Book Group Problems Solved

We’ve all been in book groups. And there is no perfect one. The novels are chosen in different ways, by vote or by the leader or by a different person each time. Sometimes people don’t have time to finish the novel or find it’s too boring to go on.

My friends and I wanted to read and share our thoughts on literature, but none of us had time for a full novel and we didn’t have the freedom to choose one night all of us would be free every month, so we did something a little different.

We created a short story group. We each took turns choosing the story and would email it or bring copies. We didn’t have a specific day or date, but it would be “next time we get together.” This was lunch or dinner or a walk through the park for the following week, two weeks, or occasionally a month.

This became such a wonderful part of our activities. We’d have lunch and then discuss the story, or we’d walk around the pond in our regular conversations before we moved on to talk about the reading.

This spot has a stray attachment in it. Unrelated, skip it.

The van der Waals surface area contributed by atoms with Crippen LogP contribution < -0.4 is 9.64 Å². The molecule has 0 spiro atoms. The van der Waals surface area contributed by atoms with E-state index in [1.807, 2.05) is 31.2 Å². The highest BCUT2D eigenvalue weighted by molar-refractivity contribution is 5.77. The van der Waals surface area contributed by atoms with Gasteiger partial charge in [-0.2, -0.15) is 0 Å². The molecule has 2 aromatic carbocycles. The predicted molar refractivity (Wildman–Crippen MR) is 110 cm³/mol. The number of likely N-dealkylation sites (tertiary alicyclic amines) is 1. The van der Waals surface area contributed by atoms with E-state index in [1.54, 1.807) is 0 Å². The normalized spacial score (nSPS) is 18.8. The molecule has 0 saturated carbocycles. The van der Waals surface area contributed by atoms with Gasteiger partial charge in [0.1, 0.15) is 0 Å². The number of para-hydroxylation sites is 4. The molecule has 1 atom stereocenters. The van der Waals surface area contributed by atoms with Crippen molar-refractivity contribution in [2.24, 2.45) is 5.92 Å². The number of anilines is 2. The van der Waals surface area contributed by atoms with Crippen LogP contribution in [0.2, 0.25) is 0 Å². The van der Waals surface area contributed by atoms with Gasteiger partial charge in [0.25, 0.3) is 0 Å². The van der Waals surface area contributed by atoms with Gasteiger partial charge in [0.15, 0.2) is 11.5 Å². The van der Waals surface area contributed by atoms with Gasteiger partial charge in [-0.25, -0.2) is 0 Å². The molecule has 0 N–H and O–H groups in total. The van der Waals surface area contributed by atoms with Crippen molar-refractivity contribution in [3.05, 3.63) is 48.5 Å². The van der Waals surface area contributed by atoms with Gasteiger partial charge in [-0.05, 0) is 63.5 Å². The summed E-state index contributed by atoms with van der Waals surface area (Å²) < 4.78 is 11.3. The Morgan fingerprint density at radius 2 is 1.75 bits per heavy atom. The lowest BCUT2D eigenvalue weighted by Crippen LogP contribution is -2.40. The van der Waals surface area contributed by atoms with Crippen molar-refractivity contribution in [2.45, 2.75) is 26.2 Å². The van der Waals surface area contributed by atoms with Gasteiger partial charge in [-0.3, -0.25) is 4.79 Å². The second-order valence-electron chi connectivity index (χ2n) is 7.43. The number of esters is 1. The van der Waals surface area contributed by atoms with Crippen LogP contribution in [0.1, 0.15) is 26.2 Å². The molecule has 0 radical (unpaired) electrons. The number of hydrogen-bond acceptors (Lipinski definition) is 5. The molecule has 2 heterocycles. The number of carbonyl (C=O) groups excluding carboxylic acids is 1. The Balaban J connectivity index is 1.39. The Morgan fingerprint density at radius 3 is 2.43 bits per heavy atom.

It was a pleasurable, no pressure way to get our lit fix. WomenWalking.jpg

2 thoughts on “Book Group Problems Solved

  1. I really really REALLY have to recommend the short stories of the woman I think is the greatest living writer in the English language, Deborah Eisenberg. Her “short” stories are actually pretty long as far as short stories go—around 30 pages. But they’re packed with more than most 500 page novels. She uses compression and omission to startling effect, managing to be epic in small spaces. Some standout efforts are “Twilight of the Superheroes,” “Rosie Gets A Soul,” “Across The Lake,” “The Robbery,” “The Custodian,” “Like It or Not,” “Transactions in a Foreign Currency,” “Recalculating,” and “Some Other, Better Otto.” She’s a MacArthur Genius Grant recipient and teaches in the MFA program at Columbia. And I’ve had the privilege of meeting her (literally one of the happiest days of my life) and we correspond occasionally.


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